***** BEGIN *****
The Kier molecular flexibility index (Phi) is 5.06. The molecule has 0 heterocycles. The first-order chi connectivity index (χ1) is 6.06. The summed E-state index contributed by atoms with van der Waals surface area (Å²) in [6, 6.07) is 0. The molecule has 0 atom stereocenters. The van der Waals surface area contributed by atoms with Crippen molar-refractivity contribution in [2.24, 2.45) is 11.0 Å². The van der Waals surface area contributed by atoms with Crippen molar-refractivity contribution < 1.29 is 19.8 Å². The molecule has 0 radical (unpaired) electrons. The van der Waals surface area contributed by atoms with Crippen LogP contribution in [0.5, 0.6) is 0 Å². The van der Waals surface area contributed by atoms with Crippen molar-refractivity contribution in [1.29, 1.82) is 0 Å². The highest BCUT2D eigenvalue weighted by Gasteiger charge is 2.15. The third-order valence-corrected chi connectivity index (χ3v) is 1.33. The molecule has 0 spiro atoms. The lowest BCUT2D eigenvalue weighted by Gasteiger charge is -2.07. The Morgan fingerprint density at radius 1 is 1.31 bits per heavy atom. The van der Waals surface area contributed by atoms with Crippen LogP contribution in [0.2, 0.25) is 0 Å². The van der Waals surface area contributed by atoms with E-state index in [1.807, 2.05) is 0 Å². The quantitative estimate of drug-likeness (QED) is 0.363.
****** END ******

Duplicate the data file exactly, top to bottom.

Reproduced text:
The Kier molecular flexibility index (Phi) is 5.06. The molecule has 0 heterocycles. The first-order chi connectivity index (χ1) is 6.06. The summed E-state index contributed by atoms with van der Waals surface area (Å²) in [6, 6.07) is 0. The molecule has 0 atom stereocenters. The van der Waals surface area contributed by atoms with Crippen molar-refractivity contribution in [2.24, 2.45) is 11.0 Å². The van der Waals surface area contributed by atoms with Crippen molar-refractivity contribution < 1.29 is 19.8 Å². The molecule has 0 radical (unpaired) electrons. The van der Waals surface area contributed by atoms with Crippen LogP contribution in [0.5, 0.6) is 0 Å². The van der Waals surface area contributed by atoms with Crippen molar-refractivity contribution in [1.29, 1.82) is 0 Å². The highest BCUT2D eigenvalue weighted by Gasteiger charge is 2.15. The third-order valence-corrected chi connectivity index (χ3v) is 1.33. The molecule has 0 spiro atoms. The lowest BCUT2D eigenvalue weighted by Gasteiger charge is -2.07. The Morgan fingerprint density at radius 1 is 1.31 bits per heavy atom. The van der Waals surface area contributed by atoms with Crippen LogP contribution in [0.2, 0.25) is 0 Å². The van der Waals surface area contributed by atoms with E-state index in [1.807, 2.05) is 0 Å². The quantitative estimate of drug-likeness (QED) is 0.363.